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Brushing Before or After Breakfast: Which Is Best?

May 22, 2017
Posted By: Dr. Russell D. Mann
general dentistry | manchester nh

It’s an age-old question that has been the source of thousands of arguments throughout the years – should you be brushing before or after breakfast? Many people believe that it’s best to wait until after breakfast, as you’re supposed to brush your teeth after every meal anyway. However, others say that it’s important to scrub away all the bacteria that formed in your mouth while you were in dreamland. So who’s right? Drum roll, please…

Science shows that those who are brushing before breakfast are correct. In fact, this method is recommended by both the British Dental Health Foundation and the National Health Service in the United Kingdom. If you’re still in disbelief and denial, here are a few reasons why brushing when you wake up is so crucial to mouth health.

Overnight Plaque Buildup

As you might have expected, your mouth isn’t exactly the cleanest place when you wake up. There’s a reason you have stinky breath and a dry mouth, and it’s because of bacteria.

Even though you sleep for about a third of a day, your mouth only produces 10 to 15 percent of its saliva during this period. Saliva is essential for keeping your teeth lubricated and protected against bacteria, so an eight-hour reduction of it gives plaque plenty of time to take root.

While you can let all of this bacteria chill in your mouth until after breakfast is over, why take the chance when you could clean it all out when you wake up? It’s best to remove it right away.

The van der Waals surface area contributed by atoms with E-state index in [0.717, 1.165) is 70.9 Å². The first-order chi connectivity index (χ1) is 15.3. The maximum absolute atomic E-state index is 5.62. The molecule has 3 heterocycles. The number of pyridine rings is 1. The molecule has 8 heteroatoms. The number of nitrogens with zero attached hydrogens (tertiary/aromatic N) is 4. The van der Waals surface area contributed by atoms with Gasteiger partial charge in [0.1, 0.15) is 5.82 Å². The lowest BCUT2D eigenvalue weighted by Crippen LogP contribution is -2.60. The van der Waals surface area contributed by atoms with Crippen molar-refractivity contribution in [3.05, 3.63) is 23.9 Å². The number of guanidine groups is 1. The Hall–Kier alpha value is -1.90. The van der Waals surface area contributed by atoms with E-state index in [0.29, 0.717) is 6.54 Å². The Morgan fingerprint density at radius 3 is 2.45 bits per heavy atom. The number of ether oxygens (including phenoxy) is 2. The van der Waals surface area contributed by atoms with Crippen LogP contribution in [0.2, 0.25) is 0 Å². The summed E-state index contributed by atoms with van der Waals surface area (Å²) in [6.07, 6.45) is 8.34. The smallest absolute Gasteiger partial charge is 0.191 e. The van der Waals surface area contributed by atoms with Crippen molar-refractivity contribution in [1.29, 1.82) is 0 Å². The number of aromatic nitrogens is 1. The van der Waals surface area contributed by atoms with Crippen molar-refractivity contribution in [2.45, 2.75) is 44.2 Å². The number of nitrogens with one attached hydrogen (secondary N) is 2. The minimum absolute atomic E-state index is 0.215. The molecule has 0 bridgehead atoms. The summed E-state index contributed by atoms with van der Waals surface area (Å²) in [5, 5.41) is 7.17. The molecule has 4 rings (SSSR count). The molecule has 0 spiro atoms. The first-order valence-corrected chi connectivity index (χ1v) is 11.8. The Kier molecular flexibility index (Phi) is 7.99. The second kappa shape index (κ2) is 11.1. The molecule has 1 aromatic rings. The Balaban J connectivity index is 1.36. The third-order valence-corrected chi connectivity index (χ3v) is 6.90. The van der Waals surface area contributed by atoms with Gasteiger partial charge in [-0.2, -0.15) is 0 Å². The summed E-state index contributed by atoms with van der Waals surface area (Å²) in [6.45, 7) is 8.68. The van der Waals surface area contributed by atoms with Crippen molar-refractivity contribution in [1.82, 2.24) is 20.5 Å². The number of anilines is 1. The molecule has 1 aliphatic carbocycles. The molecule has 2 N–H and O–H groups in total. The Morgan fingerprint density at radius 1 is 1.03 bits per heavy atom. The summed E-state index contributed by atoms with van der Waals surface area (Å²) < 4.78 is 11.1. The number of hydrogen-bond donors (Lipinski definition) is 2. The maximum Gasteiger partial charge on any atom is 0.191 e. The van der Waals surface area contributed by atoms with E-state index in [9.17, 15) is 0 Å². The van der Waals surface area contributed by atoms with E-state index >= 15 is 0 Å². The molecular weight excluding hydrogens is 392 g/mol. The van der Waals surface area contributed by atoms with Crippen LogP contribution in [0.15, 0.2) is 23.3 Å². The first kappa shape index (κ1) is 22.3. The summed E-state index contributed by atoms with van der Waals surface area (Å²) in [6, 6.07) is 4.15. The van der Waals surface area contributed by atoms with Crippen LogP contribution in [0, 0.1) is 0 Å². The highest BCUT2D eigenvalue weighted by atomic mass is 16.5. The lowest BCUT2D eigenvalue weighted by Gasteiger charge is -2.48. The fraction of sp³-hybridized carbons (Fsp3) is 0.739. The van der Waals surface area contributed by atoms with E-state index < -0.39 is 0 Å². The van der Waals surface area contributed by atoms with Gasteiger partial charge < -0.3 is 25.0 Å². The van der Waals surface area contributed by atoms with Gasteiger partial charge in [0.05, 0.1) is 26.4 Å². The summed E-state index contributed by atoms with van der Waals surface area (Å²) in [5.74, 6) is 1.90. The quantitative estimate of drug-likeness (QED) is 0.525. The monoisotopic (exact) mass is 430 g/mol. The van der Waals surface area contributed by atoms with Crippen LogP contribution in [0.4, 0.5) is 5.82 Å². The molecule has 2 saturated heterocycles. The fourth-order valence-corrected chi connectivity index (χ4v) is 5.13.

Acidic Foods Leave Enamel Vulnerable

Plaque buildup isn’t the only reason to brush before breakfast. Typically, the foods we eat during our first meal of the day, like cereal or orange juice, have a lot of sugars or acids in them. This is great for giving your metabolism a boost, but not so good for your teeth.

These acids actually temporarily weaken the outer layer of your teeth. This happens because they change the pH level of your mouth. A neutral pH level is seven; however, just minutes after your mouth is exposed to sugar or acid, the pH level can drop to as low as 4.5. Brushing when your pH is this low can actually cause you to scrape off parts of your enamel and push the acid deeper into the tooth, leading to future tooth decay.

What to Do if You’re Set on Brushing After Eating

Ok, so it’s not as though brushing your teeth after eating breakfast will be a life or death decision. If you’re entirely set on your routine, there’s no need to force yourself to change. However, instead of brushing your teeth right after chowing down on your delicious breakfast splurge, it’s best to wait at least 30 minutes. This gives your mouth the time it needs to lower pH levels and make it safe to brush without harming enamel.

If you’re in a rush, you can also try using an alkaline mouth rinse to re-balance your pH levels in just a few minutes.

Have more pressing questions about your dental health? Dr. Mann can help! Just contact us today to schedule an appointment to get answers to your concerns.

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